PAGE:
And folks that has been the 500 pound gorilla in the room that most informed observers see but for which there has been no media reporting. Today that changes and to set things up we need to hop into the Wayback machine and set the dial for March 3, 2014:
Singing River Health System leaders went before the Jackson County Board of Supervisors this morning to say they will likely collect $88 million less on patients’ bills than they expected.
System representatives met with the board during an executive session under “potential litigation” and spoke to the media afterward.
The county’s legal team said the system discussed its bond status with supervisors in the meeting.
For a five-year period ending in 2012, the hospital can expect to collect $61 million less than previously anticipated, CEO Kevin Holland said after the executive session meeting. For 2013, that figure is $27 million.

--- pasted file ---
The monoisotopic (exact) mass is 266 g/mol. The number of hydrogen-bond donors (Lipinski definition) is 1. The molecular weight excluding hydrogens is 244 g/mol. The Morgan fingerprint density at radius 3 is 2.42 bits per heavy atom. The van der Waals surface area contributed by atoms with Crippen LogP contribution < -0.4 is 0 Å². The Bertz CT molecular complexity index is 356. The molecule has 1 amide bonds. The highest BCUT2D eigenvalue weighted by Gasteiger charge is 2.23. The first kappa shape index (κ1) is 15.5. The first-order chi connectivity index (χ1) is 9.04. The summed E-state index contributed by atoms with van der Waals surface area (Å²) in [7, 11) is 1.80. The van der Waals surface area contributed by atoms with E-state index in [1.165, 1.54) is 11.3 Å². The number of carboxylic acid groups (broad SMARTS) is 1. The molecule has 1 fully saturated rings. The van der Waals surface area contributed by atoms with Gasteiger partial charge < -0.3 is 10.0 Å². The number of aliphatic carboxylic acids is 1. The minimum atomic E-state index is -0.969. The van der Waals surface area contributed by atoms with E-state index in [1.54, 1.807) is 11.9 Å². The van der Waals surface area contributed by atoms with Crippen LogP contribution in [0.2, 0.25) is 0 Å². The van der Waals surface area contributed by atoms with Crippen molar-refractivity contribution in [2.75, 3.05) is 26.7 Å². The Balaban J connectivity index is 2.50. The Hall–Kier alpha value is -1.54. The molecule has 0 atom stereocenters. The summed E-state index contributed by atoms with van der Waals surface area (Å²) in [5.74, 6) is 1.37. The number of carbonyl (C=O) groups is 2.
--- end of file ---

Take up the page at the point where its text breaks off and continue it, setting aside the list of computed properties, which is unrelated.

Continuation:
“We have a substantial amount of patient balances in our system … on past services rendered,” Holland said.
And of course this was mostly discussed in a secret, out of the taxpaying public’s eye under the guise of an executive session to discuss potential litigation. To the extent SRHS hasn’t sued the former audit firm KPMG and crystal balls foretelling the coming retiree suits against the system are the stuff of fantasy, I’m struggling, with the benefit of hindsight, to understand why this discussion was held in an executive session. As I’ve previously opined, KPMG was not sued because there was too much dirty laundry potential. Before I explain why it helps to understand why the above story is nothing more than SRHS/Jackson County Supervisor political spin: Continue reading “A Cornerstone of the Singing River Financial Disaster: Management perpetrates an accounting fraud”